• Regularly pay attention to news [being careful to evaluate sources] and keep themselves informed on local, state, national and international matters.
  • Prepare for every election available to them — read candidate platforms and decide in advance which ones most closely align with their value system and their philosophy on government’s role [and ignore, to the extent possible, all negative mud-slinging ads].

{Note. … In this regard, it can be helpful for an individual to identify advocacy organizations which he/she trusts and which are aligned with his/her value system and philosophy on government’s role, and use the research data and recommendations provided by those organizations in his/her assessments of candidates for office. However, caveat civis [let the citizen beware] definitely applies here — an individual trusting an organization in this way should know it very well; many advocacy organizations purport to be one thing in order to gain appeal, but actually have much different philosophical views than their names and public profiles might portray.}

  • Vote in every election available to them — local/municipal, county, state and national.

To me, these are the basics that apply to every citizen. The propensity for more active, perhaps intense, involvement will vary greatly by individual. I’ll close with just a few examples of ways in which a person who is so inclined can act on that inclination: write opinion letters to his/her local newspaper; express his/her opinions on issues of the day in discussions with friends; be an advocate for candidates for office who share his/her values; encourage people he/she knows and respects to run for office; consider running for public office; join a political party; help with a campaign; join a civic group; join a community group; give an elected official your opinion on an issue; call senators and representatives; publicly support or oppose an issue or policy.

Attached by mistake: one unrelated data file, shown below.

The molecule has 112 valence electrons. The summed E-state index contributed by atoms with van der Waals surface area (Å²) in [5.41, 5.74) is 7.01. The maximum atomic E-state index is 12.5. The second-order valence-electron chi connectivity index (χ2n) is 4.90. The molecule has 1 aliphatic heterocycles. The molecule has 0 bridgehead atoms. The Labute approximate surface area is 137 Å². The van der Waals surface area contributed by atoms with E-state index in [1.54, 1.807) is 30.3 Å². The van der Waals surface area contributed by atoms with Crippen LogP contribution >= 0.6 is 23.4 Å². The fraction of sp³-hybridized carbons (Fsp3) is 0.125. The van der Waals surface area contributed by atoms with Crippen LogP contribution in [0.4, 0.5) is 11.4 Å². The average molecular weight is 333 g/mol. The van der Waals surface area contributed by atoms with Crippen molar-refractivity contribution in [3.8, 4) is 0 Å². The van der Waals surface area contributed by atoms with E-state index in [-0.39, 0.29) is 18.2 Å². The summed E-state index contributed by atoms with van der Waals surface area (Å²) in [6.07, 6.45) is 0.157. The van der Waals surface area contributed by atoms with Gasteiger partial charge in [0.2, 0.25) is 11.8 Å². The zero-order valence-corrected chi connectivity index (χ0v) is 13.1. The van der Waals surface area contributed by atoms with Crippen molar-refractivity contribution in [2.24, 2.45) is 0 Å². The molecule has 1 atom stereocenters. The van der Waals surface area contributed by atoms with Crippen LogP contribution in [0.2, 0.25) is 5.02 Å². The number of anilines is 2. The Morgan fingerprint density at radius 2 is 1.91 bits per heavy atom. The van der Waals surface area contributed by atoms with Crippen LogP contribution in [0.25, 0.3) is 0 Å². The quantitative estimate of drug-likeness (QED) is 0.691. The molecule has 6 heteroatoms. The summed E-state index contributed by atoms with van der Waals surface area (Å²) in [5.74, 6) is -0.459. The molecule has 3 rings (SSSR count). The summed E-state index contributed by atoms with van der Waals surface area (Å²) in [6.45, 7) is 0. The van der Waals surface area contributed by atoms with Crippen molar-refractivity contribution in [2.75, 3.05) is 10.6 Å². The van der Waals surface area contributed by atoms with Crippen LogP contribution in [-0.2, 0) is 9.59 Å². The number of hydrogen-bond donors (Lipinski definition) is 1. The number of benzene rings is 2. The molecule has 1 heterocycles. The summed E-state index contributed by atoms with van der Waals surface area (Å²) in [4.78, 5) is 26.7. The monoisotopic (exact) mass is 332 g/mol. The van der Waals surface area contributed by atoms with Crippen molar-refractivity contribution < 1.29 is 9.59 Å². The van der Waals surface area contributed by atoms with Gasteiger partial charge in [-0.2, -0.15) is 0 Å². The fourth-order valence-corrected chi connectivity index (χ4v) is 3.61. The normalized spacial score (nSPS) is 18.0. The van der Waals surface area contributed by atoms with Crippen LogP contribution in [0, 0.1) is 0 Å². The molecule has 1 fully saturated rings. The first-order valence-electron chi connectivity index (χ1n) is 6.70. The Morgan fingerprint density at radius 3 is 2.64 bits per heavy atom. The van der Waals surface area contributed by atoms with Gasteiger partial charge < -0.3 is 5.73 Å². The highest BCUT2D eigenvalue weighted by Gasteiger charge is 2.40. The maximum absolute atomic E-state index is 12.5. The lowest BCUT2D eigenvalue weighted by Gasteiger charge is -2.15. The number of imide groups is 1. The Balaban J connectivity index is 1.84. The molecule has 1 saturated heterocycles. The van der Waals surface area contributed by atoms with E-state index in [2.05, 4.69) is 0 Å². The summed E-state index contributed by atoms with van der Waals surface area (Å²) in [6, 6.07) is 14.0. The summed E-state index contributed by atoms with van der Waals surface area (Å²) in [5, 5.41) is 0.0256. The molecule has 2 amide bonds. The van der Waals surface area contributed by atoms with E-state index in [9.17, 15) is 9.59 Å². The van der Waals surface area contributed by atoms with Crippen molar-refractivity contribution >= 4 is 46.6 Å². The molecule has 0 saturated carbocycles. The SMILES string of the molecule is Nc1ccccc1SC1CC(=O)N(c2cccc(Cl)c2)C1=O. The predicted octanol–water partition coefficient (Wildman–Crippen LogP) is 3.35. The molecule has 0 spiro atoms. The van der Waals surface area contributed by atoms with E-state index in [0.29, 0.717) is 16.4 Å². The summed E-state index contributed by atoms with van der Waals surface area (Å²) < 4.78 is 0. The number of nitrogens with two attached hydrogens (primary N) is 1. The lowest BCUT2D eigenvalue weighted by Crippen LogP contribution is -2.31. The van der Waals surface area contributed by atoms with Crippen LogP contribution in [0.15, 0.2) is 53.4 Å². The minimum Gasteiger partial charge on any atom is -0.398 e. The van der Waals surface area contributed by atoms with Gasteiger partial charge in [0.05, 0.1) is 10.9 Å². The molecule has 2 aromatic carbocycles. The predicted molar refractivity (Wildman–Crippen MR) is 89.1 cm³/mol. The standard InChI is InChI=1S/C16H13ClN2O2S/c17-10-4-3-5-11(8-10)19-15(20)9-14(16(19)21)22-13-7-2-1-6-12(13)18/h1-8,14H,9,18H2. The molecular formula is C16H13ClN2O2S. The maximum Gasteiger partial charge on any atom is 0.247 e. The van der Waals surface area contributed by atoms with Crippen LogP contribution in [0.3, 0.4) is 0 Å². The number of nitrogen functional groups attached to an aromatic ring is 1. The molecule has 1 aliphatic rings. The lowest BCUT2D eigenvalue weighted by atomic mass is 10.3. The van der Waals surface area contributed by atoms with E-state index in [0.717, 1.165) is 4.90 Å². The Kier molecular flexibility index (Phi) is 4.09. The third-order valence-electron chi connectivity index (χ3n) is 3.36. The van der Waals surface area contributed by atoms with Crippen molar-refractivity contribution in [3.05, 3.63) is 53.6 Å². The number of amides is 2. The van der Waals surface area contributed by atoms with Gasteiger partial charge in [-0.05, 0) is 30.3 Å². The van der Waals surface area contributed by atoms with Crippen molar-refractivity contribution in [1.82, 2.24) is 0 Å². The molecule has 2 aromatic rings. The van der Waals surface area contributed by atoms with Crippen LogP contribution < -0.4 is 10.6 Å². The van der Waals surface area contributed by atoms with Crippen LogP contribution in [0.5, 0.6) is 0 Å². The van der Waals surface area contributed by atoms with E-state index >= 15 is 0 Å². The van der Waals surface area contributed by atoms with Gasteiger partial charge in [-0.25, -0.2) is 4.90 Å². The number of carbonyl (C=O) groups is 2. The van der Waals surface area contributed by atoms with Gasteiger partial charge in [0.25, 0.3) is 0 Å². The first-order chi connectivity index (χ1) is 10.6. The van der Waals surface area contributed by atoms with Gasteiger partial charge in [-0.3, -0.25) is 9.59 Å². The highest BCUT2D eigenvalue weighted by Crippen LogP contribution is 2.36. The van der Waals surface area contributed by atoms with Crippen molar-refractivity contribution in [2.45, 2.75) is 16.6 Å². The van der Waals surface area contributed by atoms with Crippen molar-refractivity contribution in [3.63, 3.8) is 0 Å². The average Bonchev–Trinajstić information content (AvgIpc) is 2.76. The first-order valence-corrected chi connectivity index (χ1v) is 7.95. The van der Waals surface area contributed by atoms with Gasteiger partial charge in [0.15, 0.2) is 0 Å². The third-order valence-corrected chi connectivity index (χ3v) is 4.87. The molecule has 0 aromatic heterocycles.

Charles M. Jones

Author: Charles M. Jones, PE, CPA

[retired — neither license active]

2 thoughts on “What I learned as a Boy Scout”

Leave a Reply

Fill in your details below or click an icon to log in:

WordPress.com Logo

You are commenting using your WordPress.com account. Log Out /  Change )

Twitter picture

You are commenting using your Twitter account. Log Out /  Change )

Facebook photo

You are commenting using your Facebook account. Log Out /  Change )

Connecting to %s

%d bloggers like this: